By Dongzoo Han and Alexis Clarke
One of the most fundamental roles of the built environment is to protect society. Every member of society must be equally protected, especially under the most hazardous situations. Committed to the idea that everyone should be able to afford and access resilient infrastructure and emergency resources to secure their safety, the 10 fellows of AIA New York’s Civic Leadership Program gathered to explore how to increase emergency preparedness and infrastructure for vulnerable communities.
Dongzoo Han and Alexis Clarke opened the topic by identifying the emergency typologies of underserved communities—low-income, BIPOC, unhoused, disabled, LGBTQIA+—and their needs as related to resilient infrastructure and emergency preparedness. The framework of affordability (financial equity/sustainability) and accessibility (universal design/usability) was set to determine the effectiveness and inclusivity of the city’s readiness for emergency and disasters.
Four experts from various backgrounds with wide range of experiences in equitable design, research, urban planning and philanthropy were invited to speak: Wil Jones, Senior Associate, Equity & Economic Opportunity, Rockefeller Foundation; Alexander Meeks, Director, HR&A; Johanna Lovecchio, Associate Director, Center for Resilient Cities and Landscapes Columbia University; and Christopher Kennedy, Associate Director, Urban Systems Lab The New School. Focusing on resilient infrastructure and disaster planning and recovery, the session investigated our roles and how to approach the following:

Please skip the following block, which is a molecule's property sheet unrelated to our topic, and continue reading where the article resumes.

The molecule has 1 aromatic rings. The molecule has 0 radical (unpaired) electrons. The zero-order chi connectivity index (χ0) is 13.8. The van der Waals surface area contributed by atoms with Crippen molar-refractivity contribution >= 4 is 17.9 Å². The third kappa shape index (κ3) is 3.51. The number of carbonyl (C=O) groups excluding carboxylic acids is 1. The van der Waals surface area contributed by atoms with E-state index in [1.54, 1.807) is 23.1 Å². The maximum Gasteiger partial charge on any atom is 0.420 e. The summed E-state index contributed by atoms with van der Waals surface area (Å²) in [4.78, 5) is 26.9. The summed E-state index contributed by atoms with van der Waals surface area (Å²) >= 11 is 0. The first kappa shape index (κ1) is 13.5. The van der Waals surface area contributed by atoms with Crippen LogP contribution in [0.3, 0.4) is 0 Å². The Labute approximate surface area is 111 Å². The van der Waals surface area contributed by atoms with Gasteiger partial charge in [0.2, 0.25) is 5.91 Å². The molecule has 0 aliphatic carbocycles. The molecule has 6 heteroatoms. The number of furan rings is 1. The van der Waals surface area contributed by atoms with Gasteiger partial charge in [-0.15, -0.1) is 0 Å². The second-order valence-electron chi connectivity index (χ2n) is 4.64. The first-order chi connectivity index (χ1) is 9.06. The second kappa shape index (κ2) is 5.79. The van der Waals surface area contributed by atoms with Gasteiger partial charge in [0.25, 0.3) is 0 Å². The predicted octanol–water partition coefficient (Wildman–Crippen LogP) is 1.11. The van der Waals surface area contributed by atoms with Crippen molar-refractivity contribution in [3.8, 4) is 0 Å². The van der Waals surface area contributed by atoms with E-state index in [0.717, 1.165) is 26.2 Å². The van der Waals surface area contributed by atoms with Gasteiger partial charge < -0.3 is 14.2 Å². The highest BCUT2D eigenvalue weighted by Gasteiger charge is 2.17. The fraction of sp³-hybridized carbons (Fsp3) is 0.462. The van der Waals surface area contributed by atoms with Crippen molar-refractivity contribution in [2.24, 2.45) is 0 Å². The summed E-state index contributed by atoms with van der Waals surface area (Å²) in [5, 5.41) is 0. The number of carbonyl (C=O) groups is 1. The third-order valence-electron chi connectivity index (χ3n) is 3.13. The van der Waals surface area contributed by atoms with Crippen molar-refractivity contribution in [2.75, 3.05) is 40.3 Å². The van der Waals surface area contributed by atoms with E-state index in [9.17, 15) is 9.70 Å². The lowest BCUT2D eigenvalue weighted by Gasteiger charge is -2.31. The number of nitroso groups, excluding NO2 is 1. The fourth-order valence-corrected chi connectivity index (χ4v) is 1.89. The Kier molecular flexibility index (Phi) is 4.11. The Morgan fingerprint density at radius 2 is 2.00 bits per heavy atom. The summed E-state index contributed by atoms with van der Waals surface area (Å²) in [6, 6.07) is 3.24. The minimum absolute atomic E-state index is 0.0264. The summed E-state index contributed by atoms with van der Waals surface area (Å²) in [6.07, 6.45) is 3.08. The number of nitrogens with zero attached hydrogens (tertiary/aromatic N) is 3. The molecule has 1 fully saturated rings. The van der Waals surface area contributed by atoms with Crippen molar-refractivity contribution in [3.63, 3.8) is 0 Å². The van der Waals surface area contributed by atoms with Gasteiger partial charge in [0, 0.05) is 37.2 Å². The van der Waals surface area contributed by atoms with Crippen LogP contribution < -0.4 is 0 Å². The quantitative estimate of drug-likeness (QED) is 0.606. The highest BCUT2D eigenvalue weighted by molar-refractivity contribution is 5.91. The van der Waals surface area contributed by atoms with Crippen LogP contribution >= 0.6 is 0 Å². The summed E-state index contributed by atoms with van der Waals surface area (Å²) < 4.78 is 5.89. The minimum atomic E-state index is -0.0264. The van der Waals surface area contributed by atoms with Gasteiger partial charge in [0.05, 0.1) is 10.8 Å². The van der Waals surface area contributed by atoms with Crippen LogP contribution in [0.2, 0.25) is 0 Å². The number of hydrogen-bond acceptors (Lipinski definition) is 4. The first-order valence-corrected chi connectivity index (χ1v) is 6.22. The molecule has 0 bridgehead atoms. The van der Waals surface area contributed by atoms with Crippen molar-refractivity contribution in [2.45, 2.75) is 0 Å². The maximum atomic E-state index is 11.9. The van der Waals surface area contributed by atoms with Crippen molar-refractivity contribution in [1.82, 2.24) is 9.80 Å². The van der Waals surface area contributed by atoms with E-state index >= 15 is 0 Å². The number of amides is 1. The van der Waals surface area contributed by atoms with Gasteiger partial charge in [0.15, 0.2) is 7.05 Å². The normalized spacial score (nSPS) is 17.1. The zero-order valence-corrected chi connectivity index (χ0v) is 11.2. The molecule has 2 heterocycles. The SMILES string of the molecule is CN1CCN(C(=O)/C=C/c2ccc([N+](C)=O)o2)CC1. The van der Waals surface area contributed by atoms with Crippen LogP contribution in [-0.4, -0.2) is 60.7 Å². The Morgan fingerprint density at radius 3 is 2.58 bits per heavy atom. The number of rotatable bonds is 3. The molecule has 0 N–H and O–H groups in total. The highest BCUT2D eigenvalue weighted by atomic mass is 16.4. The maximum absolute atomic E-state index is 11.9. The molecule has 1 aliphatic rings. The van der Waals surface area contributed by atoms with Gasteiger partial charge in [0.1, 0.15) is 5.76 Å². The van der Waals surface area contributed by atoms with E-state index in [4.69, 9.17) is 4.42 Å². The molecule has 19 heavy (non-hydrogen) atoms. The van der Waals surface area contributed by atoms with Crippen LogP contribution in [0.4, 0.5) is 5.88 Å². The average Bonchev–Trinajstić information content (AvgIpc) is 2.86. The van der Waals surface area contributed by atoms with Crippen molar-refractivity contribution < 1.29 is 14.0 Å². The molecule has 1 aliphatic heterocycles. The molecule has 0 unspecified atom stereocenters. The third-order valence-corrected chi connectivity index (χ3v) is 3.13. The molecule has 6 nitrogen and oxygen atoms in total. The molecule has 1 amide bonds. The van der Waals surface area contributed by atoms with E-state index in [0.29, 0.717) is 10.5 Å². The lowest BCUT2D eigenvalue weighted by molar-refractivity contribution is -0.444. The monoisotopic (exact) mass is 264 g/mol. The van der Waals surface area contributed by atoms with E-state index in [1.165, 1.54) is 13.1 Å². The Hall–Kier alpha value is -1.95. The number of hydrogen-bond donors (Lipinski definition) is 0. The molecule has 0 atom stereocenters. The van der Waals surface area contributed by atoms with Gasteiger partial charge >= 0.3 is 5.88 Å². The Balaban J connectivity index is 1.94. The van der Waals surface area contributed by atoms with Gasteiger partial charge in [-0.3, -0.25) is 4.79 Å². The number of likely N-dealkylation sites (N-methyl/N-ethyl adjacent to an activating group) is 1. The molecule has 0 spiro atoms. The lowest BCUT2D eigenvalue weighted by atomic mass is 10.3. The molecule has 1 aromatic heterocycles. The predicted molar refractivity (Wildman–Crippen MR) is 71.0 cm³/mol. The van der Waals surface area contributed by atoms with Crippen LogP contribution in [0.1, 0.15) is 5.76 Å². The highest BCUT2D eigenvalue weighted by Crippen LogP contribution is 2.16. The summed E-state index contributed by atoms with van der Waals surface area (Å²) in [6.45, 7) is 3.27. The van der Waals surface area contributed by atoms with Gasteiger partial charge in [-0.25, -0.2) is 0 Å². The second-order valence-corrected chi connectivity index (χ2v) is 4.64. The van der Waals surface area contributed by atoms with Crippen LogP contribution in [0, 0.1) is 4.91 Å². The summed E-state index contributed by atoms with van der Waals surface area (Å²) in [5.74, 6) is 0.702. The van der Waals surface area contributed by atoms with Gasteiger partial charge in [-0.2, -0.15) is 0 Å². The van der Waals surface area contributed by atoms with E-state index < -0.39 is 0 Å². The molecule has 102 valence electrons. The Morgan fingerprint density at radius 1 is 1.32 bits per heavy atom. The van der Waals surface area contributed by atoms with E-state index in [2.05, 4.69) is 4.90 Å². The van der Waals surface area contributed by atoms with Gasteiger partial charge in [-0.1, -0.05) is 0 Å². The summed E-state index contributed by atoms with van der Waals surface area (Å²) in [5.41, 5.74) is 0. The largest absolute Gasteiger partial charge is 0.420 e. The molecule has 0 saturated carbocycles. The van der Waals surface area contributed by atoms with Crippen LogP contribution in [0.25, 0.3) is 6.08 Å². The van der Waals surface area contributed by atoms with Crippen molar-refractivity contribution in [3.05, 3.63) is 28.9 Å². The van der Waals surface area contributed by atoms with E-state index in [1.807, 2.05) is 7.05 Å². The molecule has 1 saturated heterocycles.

1) Detection of weakness in advance of contingencies, as related to systemic racism in planning and infrastructure
2) Identifying the vulnerable or at-risk communities
3) Integrating these communities into design and planning
4) Providing effective communication and translation of available resources and emergency preparedness plans
The discussion revealed the importance of policy and political will amongst designers, planners, policy makers, and community leaders to enforce regulations beyond the minimum standards to expand accessibility to resilient design and planning practices. The session emphasized efforts to meticulously and objectively analyze community issues, not only to recognize topmost tasks, but also to drive interest and financial investment from government and funding agencies.
Based on the framework and insights from the discussion, cohorts and advisors assessed and examined the city’s readiness for emergency and disasters for underserved communities. Using the five boroughs as a case study, the group focused on the neighborhoods where environmental degradation and social economic inequalities and challenges frequently prevail. Then, each group examined severe disaster scenarios from the perspective of residents with different vulnerabilities: vision impairment, hearing difficulties, mobility difficulties, homelessness, and low-income. Even with digital fluencies, the workshop concluded that enough resources were not always provided or accessible.
After identifying those needs, fellows were assigned roles such as architects, urban planners, funding agencies, policy makers and community leaders. Possible solutions were discussed to enhance affordability and accessibility. However investments are allocated, collaboration between experts and communities will be the key to extend and expand resilient design and emergency preparedness to more communities for a safer society.